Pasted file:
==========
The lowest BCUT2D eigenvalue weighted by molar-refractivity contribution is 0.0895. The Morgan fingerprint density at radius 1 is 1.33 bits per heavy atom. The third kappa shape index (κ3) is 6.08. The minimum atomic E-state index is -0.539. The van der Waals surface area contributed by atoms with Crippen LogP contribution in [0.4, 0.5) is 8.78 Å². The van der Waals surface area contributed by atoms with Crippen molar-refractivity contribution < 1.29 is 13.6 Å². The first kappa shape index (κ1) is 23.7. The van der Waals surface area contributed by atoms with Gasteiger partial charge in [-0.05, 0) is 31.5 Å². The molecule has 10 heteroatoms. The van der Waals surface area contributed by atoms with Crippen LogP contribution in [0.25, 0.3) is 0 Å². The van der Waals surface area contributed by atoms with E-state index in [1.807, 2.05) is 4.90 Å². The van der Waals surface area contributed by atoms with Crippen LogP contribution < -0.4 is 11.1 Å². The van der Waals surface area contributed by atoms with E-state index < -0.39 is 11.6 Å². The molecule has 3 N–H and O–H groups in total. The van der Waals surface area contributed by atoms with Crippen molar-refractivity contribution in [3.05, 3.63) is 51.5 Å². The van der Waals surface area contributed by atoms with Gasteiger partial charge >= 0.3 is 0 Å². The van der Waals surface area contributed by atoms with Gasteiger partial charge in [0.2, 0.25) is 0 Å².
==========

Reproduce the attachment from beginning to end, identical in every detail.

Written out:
The lowest BCUT2D eigenvalue weighted by molar-refractivity contribution is 0.0895. The Morgan fingerprint density at radius 1 is 1.33 bits per heavy atom. The third kappa shape index (κ3) is 6.08. The minimum atomic E-state index is -0.539. The van der Waals surface area contributed by atoms with Crippen LogP contribution in [0.4, 0.5) is 8.78 Å². The van der Waals surface area contributed by atoms with Crippen molar-refractivity contribution < 1.29 is 13.6 Å². The first kappa shape index (κ1) is 23.7. The van der Waals surface area contributed by atoms with Gasteiger partial charge in [-0.05, 0) is 31.5 Å². The molecule has 10 heteroatoms. The van der Waals surface area contributed by atoms with Crippen LogP contribution in [0.25, 0.3) is 0 Å². The van der Waals surface area contributed by atoms with E-state index in [1.807, 2.05) is 4.90 Å². The van der Waals surface area contributed by atoms with Crippen LogP contribution < -0.4 is 11.1 Å². The van der Waals surface area contributed by atoms with E-state index < -0.39 is 11.6 Å². The molecule has 3 N–H and O–H groups in total. The van der Waals surface area contributed by atoms with Crippen molar-refractivity contribution in [3.05, 3.63) is 51.5 Å². The van der Waals surface area contributed by atoms with Gasteiger partial charge >= 0.3 is 0 Å². The van der Waals surface area contributed by atoms with Gasteiger partial charge in [0.2, 0.25) is 0 Å².